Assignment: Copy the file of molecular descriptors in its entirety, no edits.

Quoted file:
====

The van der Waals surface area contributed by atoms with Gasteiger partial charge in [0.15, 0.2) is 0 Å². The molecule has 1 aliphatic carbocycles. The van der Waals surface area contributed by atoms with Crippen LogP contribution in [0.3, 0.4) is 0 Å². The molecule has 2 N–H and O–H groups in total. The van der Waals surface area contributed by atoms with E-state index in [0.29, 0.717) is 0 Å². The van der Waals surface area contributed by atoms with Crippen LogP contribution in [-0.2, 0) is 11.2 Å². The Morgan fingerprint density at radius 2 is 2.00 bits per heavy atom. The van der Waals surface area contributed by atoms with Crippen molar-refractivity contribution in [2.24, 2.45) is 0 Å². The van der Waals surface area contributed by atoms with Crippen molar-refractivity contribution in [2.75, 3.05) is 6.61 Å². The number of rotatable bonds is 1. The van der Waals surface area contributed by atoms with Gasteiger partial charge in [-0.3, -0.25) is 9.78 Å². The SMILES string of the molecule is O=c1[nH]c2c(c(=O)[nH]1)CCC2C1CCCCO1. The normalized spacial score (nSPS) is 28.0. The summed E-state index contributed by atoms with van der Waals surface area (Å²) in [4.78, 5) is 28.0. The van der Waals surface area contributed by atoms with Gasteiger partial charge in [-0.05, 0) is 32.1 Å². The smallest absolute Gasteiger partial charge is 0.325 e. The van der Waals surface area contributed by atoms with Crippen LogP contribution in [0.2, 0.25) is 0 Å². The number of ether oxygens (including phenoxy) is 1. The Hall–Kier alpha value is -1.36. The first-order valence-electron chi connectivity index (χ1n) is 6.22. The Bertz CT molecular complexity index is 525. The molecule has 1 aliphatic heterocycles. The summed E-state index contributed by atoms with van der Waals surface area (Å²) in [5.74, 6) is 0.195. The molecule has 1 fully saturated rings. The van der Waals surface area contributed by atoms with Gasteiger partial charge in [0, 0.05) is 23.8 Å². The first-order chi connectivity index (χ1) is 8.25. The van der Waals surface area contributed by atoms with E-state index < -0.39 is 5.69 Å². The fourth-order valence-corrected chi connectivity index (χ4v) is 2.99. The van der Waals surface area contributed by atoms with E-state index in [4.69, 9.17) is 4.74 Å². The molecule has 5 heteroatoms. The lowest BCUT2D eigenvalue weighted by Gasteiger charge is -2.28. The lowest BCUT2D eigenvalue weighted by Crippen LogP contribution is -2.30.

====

The van der Waals surface area contributed by atoms with Gasteiger partial charge in [0.15, 0.2) is 0 Å². The molecule has 1 aliphatic carbocycles. The van der Waals surface area contributed by atoms with Crippen LogP contribution in [0.3, 0.4) is 0 Å². The molecule has 2 N–H and O–H groups in total. The van der Waals surface area contributed by atoms with E-state index in [0.29, 0.717) is 0 Å². The van der Waals surface area contributed by atoms with Crippen LogP contribution in [-0.2, 0) is 11.2 Å². The Morgan fingerprint density at radius 2 is 2.00 bits per heavy atom. The van der Waals surface area contributed by atoms with Crippen molar-refractivity contribution in [2.24, 2.45) is 0 Å². The van der Waals surface area contributed by atoms with Crippen molar-refractivity contribution in [2.75, 3.05) is 6.61 Å². The number of rotatable bonds is 1. The van der Waals surface area contributed by atoms with Gasteiger partial charge in [-0.3, -0.25) is 9.78 Å². The SMILES string of the molecule is O=c1[nH]c2c(c(=O)[nH]1)CCC2C1CCCCO1. The normalized spacial score (nSPS) is 28.0. The summed E-state index contributed by atoms with van der Waals surface area (Å²) in [4.78, 5) is 28.0. The van der Waals surface area contributed by atoms with Gasteiger partial charge in [-0.05, 0) is 32.1 Å². The smallest absolute Gasteiger partial charge is 0.325 e. The van der Waals surface area contributed by atoms with Crippen LogP contribution in [0.2, 0.25) is 0 Å². The number of ether oxygens (including phenoxy) is 1. The Hall–Kier alpha value is -1.36. The first-order valence-electron chi connectivity index (χ1n) is 6.22. The Bertz CT molecular complexity index is 525. The molecule has 1 aliphatic heterocycles. The summed E-state index contributed by atoms with van der Waals surface area (Å²) in [5.74, 6) is 0.195. The molecule has 1 fully saturated rings. The van der Waals surface area contributed by atoms with Gasteiger partial charge in [0, 0.05) is 23.8 Å². The first-order chi connectivity index (χ1) is 8.25. The van der Waals surface area contributed by atoms with E-state index < -0.39 is 5.69 Å². The fourth-order valence-corrected chi connectivity index (χ4v) is 2.99. The van der Waals surface area contributed by atoms with E-state index in [4.69, 9.17) is 4.74 Å². The molecule has 5 heteroatoms. The lowest BCUT2D eigenvalue weighted by Gasteiger charge is -2.28. The lowest BCUT2D eigenvalue weighted by Crippen LogP contribution is -2.30.